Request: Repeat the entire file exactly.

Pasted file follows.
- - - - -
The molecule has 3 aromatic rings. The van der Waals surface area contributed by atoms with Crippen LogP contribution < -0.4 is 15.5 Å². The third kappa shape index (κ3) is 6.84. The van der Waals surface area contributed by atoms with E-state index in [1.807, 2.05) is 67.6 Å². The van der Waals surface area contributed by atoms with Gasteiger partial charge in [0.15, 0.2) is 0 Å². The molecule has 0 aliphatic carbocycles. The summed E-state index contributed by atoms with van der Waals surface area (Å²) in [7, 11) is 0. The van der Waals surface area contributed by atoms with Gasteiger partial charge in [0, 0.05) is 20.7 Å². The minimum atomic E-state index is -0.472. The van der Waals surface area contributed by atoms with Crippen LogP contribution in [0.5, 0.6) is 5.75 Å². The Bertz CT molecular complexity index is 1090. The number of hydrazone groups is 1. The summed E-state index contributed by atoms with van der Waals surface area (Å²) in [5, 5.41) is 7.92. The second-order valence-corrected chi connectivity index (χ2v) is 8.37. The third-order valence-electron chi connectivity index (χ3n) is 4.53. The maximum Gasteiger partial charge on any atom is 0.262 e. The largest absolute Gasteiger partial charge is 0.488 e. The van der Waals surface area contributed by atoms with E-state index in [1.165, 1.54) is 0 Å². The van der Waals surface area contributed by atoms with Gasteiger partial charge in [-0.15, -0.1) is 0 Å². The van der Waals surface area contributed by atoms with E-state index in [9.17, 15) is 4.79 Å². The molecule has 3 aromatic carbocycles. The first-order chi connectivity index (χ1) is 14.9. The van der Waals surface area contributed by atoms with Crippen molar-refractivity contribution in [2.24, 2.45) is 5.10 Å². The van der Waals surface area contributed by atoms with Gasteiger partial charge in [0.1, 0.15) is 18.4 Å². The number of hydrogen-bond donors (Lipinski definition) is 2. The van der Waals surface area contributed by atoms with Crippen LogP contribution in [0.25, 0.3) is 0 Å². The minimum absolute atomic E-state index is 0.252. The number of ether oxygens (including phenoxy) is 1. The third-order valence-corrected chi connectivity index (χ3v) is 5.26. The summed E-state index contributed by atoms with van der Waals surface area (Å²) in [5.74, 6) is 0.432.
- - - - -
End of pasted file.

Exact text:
The molecule has 3 aromatic rings. The van der Waals surface area contributed by atoms with Crippen LogP contribution < -0.4 is 15.5 Å². The third kappa shape index (κ3) is 6.84. The van der Waals surface area contributed by atoms with E-state index in [1.807, 2.05) is 67.6 Å². The van der Waals surface area contributed by atoms with Gasteiger partial charge in [0.15, 0.2) is 0 Å². The molecule has 0 aliphatic carbocycles. The summed E-state index contributed by atoms with van der Waals surface area (Å²) in [7, 11) is 0. The van der Waals surface area contributed by atoms with Gasteiger partial charge in [0, 0.05) is 20.7 Å². The minimum atomic E-state index is -0.472. The van der Waals surface area contributed by atoms with Crippen LogP contribution in [0.5, 0.6) is 5.75 Å². The Bertz CT molecular complexity index is 1090. The number of hydrazone groups is 1. The summed E-state index contributed by atoms with van der Waals surface area (Å²) in [5, 5.41) is 7.92. The second-order valence-corrected chi connectivity index (χ2v) is 8.37. The third-order valence-electron chi connectivity index (χ3n) is 4.53. The maximum Gasteiger partial charge on any atom is 0.262 e. The largest absolute Gasteiger partial charge is 0.488 e. The van der Waals surface area contributed by atoms with E-state index in [1.165, 1.54) is 0 Å². The van der Waals surface area contributed by atoms with Gasteiger partial charge in [-0.15, -0.1) is 0 Å². The van der Waals surface area contributed by atoms with E-state index in [9.17, 15) is 4.79 Å². The molecule has 3 aromatic carbocycles. The first-order chi connectivity index (χ1) is 14.9. The van der Waals surface area contributed by atoms with Crippen molar-refractivity contribution in [2.24, 2.45) is 5.10 Å². The van der Waals surface area contributed by atoms with Gasteiger partial charge in [0.1, 0.15) is 18.4 Å². The number of hydrogen-bond donors (Lipinski definition) is 2. The van der Waals surface area contributed by atoms with Crippen LogP contribution in [0.25, 0.3) is 0 Å². The minimum absolute atomic E-state index is 0.252. The number of ether oxygens (including phenoxy) is 1. The third-order valence-corrected chi connectivity index (χ3v) is 5.26. The summed E-state index contributed by atoms with van der Waals surface area (Å²) in [5.74, 6) is 0.432.